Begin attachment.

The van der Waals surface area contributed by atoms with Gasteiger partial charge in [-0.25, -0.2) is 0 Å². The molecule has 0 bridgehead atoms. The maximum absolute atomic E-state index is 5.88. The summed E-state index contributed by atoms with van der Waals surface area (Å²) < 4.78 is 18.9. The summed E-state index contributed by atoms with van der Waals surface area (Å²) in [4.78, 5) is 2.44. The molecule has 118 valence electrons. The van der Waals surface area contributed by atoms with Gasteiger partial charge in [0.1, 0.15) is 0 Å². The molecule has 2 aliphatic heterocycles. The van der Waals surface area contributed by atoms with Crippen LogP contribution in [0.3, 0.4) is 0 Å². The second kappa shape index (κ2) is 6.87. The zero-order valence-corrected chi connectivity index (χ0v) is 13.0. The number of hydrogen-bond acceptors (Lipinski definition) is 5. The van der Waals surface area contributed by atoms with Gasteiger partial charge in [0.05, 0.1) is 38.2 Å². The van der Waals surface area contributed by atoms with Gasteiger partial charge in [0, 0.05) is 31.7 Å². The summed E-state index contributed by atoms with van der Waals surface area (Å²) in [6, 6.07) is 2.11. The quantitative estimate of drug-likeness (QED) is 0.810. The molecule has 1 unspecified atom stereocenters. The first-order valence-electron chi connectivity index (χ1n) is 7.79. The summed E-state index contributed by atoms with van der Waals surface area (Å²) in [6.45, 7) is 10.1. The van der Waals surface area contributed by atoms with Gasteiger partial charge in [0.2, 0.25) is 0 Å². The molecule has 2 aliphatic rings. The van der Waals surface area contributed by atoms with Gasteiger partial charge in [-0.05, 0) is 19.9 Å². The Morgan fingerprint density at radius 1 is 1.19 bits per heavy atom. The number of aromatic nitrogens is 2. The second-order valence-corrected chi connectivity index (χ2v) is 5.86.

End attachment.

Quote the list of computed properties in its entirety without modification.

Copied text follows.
The van der Waals surface area contributed by atoms with Gasteiger partial charge in [-0.25, -0.2) is 0 Å². The molecule has 0 bridgehead atoms. The maximum absolute atomic E-state index is 5.88. The summed E-state index contributed by atoms with van der Waals surface area (Å²) < 4.78 is 18.9. The summed E-state index contributed by atoms with van der Waals surface area (Å²) in [4.78, 5) is 2.44. The molecule has 118 valence electrons. The van der Waals surface area contributed by atoms with Gasteiger partial charge in [0.1, 0.15) is 0 Å². The molecule has 2 aliphatic heterocycles. The van der Waals surface area contributed by atoms with Crippen LogP contribution in [0.3, 0.4) is 0 Å². The second kappa shape index (κ2) is 6.87. The zero-order valence-corrected chi connectivity index (χ0v) is 13.0. The number of hydrogen-bond acceptors (Lipinski definition) is 5. The van der Waals surface area contributed by atoms with Gasteiger partial charge in [0.05, 0.1) is 38.2 Å². The van der Waals surface area contributed by atoms with Gasteiger partial charge in [0, 0.05) is 31.7 Å². The summed E-state index contributed by atoms with van der Waals surface area (Å²) in [6, 6.07) is 2.11. The quantitative estimate of drug-likeness (QED) is 0.810. The molecule has 1 unspecified atom stereocenters. The first-order valence-electron chi connectivity index (χ1n) is 7.79. The summed E-state index contributed by atoms with van der Waals surface area (Å²) in [6.45, 7) is 10.1. The van der Waals surface area contributed by atoms with Gasteiger partial charge in [0.2, 0.25) is 0 Å². The molecule has 2 aliphatic rings. The van der Waals surface area contributed by atoms with Gasteiger partial charge in [-0.05, 0) is 19.9 Å². The Morgan fingerprint density at radius 1 is 1.19 bits per heavy atom. The number of aromatic nitrogens is 2. The second-order valence-corrected chi connectivity index (χ2v) is 5.86.